NBMG Open House at GBSSRL—Discover Nevada—October 15 and 16, 2014

Friends of NBMG,

You are invited to join us at the NBMG Open House at Great Basin Science Sample and Records Library on October 15 and 16.


View full-size PDF version of this flyer.

Hope to see you there!

Discover Nevada with Experts from Nevada Bureau of Mines and Geology

Open House–Great Basin Science Sample and Records Library–at 2175 Raggio Parkway, Reno

Lectures, Displays, and Tours—each night from 5:00 p.m. to 8:30 p.m.

The open house is hosted by the Nevada Bureau of Mines and Geology (NBMG) at the Great Basin Science Sample and Records Library (GBSSRL).  It is an opportunity for the general public to discover Nevada and learn more about our dynamic landscapes and unique geology.  Nevada is richly endowed with natural resources and has more gold and geothermal resources than any other state.  But our evolving landscapes also make Nevada prone to natural hazards, including earthquakes, floods, and landslides.  The Nevada Bureau of Mines and Geology is the state’s geological survey and charged with assessing our mineral, geothermal, and oil-gas resources while also analyzing natural hazards to mitigate their effects.  The GBSSRL houses vast collections of reports and rock and mineral specimens on Nevada’s geology, resources, and geologic hazards.  We welcome the public to our first annual open house on October 15 and 16 to learn more about our unique environment.  Informal presentations will address Nevada’s gold deposits (Nevada is America’s True Golden State), geothermal resources (Why is Nevada in Hot Water), and earthquakes (Nevada is Earthquake Country: How to Protect Life and Property).  In addition, a field trip on October 11 and 12 will explore the geologic wonders in the Carson City area.

Wednesday, October 15:  Nevada Gold

Silver and gold mining began in Nevada in 1859 with the discovery of the Comstock Lode at Virginia City. Although Nevada is well known for the Comstock, Goldfield, Tonopah, and other historic mining camps, the state is currently in the midst of the biggest gold boom in the history of America. More gold has been mined in Nevada in the last 35 years than was ever mined in California. Ironically settlers trekked over most of Nevada’s gold as they rushed to find gold California. We’ll discuss why this gold was missed, how it forms, how one explores for it, and what the Nevada Bureau of Mines and Geology does to help maintain this amazing modern day gold rush.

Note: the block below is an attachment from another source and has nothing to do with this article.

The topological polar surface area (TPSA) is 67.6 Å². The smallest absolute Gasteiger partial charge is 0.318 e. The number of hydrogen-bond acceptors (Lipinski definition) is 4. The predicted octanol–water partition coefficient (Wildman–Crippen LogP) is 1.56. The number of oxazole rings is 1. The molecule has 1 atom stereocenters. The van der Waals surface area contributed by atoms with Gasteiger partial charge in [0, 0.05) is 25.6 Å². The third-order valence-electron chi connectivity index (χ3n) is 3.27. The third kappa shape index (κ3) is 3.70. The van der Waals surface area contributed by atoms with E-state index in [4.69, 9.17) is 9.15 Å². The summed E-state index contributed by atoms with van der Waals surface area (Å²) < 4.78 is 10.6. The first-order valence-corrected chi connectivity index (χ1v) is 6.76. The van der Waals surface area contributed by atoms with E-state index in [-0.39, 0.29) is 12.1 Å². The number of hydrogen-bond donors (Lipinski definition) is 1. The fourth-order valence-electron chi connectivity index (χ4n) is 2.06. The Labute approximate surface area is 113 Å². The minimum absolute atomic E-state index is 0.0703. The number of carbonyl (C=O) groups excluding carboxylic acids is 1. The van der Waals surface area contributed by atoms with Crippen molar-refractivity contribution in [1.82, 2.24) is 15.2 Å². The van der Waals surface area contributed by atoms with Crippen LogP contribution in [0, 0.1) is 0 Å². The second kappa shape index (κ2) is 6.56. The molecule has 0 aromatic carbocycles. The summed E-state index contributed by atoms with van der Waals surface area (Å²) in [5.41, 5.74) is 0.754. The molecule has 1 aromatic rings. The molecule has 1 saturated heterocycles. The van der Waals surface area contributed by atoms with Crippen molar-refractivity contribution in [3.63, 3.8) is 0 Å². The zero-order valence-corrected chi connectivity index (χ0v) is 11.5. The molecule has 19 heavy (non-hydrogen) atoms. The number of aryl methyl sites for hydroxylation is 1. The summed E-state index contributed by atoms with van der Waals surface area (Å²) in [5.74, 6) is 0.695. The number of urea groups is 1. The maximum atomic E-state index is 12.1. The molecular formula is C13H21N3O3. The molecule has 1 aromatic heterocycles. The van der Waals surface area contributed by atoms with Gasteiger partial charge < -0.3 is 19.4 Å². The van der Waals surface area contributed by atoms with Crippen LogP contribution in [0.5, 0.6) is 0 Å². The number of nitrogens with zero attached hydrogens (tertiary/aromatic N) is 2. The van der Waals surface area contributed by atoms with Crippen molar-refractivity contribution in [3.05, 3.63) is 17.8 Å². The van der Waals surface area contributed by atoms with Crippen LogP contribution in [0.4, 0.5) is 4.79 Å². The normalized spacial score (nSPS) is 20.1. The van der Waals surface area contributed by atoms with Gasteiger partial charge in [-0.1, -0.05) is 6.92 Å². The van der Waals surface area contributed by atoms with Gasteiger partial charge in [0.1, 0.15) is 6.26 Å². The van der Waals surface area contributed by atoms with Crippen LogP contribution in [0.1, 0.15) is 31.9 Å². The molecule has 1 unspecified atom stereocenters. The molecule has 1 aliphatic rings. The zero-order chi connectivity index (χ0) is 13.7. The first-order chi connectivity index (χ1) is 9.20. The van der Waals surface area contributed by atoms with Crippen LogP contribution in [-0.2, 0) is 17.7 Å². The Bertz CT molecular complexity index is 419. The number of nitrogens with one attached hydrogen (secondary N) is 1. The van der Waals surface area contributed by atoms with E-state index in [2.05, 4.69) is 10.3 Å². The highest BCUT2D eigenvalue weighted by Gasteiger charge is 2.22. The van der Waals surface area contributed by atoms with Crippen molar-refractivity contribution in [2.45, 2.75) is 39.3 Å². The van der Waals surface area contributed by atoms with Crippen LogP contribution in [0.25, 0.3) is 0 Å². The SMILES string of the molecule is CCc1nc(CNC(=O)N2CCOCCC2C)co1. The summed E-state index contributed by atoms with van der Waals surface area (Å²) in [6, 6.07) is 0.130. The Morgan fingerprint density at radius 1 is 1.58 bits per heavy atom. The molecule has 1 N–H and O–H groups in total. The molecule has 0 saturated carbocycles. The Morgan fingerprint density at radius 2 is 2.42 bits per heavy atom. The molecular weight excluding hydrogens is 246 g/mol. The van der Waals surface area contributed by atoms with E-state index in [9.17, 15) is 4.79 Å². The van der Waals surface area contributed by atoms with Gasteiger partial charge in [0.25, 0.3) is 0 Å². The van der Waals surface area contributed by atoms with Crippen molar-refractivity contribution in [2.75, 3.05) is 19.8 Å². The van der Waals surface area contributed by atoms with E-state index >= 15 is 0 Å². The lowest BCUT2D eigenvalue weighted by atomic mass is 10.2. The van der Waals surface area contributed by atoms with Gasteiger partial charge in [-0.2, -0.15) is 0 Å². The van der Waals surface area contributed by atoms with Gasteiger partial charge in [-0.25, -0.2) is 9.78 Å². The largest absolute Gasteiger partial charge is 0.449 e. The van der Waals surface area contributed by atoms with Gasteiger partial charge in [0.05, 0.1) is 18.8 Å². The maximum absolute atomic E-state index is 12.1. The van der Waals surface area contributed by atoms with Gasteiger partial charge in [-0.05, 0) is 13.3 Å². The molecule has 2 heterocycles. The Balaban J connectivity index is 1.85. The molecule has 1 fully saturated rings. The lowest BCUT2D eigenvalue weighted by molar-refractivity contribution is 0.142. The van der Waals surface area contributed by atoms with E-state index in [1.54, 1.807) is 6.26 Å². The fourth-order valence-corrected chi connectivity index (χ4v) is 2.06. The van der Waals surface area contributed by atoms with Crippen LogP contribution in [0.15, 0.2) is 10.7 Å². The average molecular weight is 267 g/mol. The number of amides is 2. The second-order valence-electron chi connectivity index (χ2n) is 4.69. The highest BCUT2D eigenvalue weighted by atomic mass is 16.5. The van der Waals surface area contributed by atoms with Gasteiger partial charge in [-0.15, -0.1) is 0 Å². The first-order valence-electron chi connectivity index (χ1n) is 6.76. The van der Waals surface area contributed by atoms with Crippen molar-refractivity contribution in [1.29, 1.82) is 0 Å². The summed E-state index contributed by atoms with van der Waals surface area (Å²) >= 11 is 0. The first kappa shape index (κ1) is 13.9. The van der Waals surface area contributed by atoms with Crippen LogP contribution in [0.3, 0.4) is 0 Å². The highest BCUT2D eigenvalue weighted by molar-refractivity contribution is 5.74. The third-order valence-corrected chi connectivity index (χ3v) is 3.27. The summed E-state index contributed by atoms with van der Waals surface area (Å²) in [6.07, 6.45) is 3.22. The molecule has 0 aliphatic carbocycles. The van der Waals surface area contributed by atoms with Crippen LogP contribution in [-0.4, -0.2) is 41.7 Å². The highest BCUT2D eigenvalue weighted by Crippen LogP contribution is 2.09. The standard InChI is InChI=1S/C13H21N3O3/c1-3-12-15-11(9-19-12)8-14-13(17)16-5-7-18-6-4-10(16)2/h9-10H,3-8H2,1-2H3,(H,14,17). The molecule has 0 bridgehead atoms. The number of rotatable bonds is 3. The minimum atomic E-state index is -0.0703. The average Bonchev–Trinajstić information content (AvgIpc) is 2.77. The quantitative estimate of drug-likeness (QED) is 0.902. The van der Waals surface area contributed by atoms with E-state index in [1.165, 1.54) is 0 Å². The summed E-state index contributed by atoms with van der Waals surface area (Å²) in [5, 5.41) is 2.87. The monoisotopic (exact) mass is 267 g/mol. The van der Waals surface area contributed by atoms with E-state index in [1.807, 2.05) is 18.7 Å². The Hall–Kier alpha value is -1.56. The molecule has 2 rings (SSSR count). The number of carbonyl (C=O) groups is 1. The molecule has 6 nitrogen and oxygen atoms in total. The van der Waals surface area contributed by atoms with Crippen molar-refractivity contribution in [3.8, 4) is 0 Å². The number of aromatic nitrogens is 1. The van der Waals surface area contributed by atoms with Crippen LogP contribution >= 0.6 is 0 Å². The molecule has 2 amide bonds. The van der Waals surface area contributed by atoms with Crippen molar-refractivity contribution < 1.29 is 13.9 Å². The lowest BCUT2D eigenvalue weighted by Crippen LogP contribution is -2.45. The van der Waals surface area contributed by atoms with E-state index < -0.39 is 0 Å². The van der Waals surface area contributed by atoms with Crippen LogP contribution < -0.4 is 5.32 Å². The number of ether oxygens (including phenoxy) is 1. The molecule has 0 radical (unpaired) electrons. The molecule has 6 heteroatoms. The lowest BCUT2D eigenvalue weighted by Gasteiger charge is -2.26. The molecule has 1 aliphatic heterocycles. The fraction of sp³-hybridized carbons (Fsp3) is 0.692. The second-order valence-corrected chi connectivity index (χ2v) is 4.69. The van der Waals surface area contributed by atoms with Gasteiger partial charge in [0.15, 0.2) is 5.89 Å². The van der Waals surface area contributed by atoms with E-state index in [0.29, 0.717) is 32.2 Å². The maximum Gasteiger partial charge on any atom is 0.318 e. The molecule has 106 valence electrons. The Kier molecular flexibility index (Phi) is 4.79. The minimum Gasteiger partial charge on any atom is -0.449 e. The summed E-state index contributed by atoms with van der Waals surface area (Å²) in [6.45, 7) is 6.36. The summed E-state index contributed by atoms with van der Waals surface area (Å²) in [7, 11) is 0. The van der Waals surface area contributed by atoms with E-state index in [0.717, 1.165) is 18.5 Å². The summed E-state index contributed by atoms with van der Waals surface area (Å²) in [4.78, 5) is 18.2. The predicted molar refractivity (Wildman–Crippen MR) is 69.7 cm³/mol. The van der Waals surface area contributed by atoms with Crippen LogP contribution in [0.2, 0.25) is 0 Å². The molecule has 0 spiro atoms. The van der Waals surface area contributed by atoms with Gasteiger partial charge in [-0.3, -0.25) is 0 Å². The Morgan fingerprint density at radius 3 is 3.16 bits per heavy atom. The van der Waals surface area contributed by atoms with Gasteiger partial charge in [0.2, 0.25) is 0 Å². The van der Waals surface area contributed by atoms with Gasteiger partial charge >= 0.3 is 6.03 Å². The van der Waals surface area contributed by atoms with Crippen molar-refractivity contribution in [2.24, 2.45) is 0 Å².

Keynote Lecture:
Nevada: America’s True Golden State (John Muntean)—6:30 p.m.

Bonus Lecture:
Why is Nevada in Hot Water: Overview of Nevada’s Vast Geothermal Resources (Jim Faulds)—7:30 p.m.

Displays: Ongoing displays will include samples of ore, geologic maps of mining districts, and maps showing major mines and mineral and geothermal resource potential across the state.  Expert geologists will be on hand to answer questions about gold and geothermal deposits and exploration activities in Nevada.

Door Prizes: Gold ore samples, Geologic Map of Nevada, Geologic Map of Virginia City

Thursday, October 16:  Nevada is Earthquake Country

Nevada resides in a tectonically active setting, with our landscapes evolving through periodic earthquakes.  Nevada is the third most seismically active state in the country and also the fastest growing state, as we add a few acres every decade due to these tectonic events.  These events have created Nevada’s beautiful and varied landscapes, endowing it with more mountain ranges than any other state, with environments ranging from high alpine settings to low sandy deserts.  We’ll discuss the story behind the scenery, including 1) how tectonic forces are continuously working to modify and enrich our landscapes, 2) why these forces also periodically trigger earthquakes, 3) how we analyze faults to understand their earthquake history and potential, 4) how we measure tectonic strains across the region, and 5) how we can prepare and mitigate the effects of earthquakes.

Keynote Lectures:
Nevada is Earthquake Country: How to Protect Life and Property (Craig dePolo)—6:30 p.m.

Tectonic Forces that Shape Nevada: Nevada’s Mini-San Andreas Fault (Bill Hammond, Jim Faulds, and others)—7:30 p.m.

Displays: Ongoing displays will include samples of faults; maps showing earthquake distribution and history; earthquake animations; instruments that record earthquakes and tectonic forces (seismometer and GPS stations); and a “find that fault” exercise.  Experts from both the Nevada Bureau of Mines and Geology and Nevada Seismological Laboratory will be on hand to answer questions about Nevada’s earthquakes and evolving landscapes.

Door prizes: Earthquake maps of Nevada, geodetic strain map of Nevada

Other ongoing activities on each day:

  • GBSSRL tours
  • Rock ID, meet the scientists (3 scientists minimum per night), earthquake movie on a loop, latest maps on display
  • Kids rocks and minerals: 5:30-6:30 p.m., teach 5 rocks and 5 minerals to kids and visit the rock garden

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